If I hire a foreign employee, do I have to get Japanese social insurance?
By law, residents of Japan, regardless of country of citizenship, must be enrolled in social insurance schemes.
This means that in most cases, foreign employees will be dual enrolled. However, foreign residents from countries that have an agreement with Japan can qualify for an exemption from the system in their home country if they meet certain requirements.
Regardless of agreements, if and when a foreign resident stops residing in Japan and meets certain requirements, they can apply for a partial refund.
Let’s take a look at the tax form of residence “resident” and “nonresident”.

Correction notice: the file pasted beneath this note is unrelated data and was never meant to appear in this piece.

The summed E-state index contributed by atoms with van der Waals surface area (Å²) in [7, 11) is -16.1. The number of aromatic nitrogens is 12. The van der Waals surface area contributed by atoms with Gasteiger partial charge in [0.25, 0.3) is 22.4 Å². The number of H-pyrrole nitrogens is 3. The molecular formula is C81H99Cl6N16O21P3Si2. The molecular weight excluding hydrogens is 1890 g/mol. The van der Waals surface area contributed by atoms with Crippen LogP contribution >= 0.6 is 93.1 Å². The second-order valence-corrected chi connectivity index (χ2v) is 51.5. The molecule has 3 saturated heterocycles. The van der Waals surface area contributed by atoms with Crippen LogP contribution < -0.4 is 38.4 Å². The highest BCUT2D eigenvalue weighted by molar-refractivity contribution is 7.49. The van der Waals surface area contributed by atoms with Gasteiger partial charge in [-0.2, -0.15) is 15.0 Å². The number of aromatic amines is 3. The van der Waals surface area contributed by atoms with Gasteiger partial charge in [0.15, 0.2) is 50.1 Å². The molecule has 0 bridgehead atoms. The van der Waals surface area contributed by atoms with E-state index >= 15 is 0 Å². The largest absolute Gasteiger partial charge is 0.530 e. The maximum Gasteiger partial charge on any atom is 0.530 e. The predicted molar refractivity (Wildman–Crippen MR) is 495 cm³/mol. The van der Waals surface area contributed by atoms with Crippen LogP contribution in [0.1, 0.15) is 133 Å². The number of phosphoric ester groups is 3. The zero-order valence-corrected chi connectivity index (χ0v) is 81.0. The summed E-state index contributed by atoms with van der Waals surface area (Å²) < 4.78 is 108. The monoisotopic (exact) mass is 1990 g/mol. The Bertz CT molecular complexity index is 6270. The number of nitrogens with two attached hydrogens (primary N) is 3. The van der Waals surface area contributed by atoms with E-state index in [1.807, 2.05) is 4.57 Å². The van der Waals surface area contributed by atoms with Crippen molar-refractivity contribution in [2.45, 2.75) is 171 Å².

->What is a resident?
A resident is an individual who has a domicile in Japan or who has been living in Japan for at least one year. Residents are further divided into permanent residents and non-permanent residents.
For example, if the contract period is 1 year, you will stay for more than 1 year, so you can be considered as a resident when you come to Japan. Therefore, you need to take out social insurance.
->What is a nonresident?
Nonresidents are individuals who are not residents.
Non-residents cannot take out Japanese social insurance, so I recommend you to take out travel insurance equivalent to social insurance that covers your period of stay.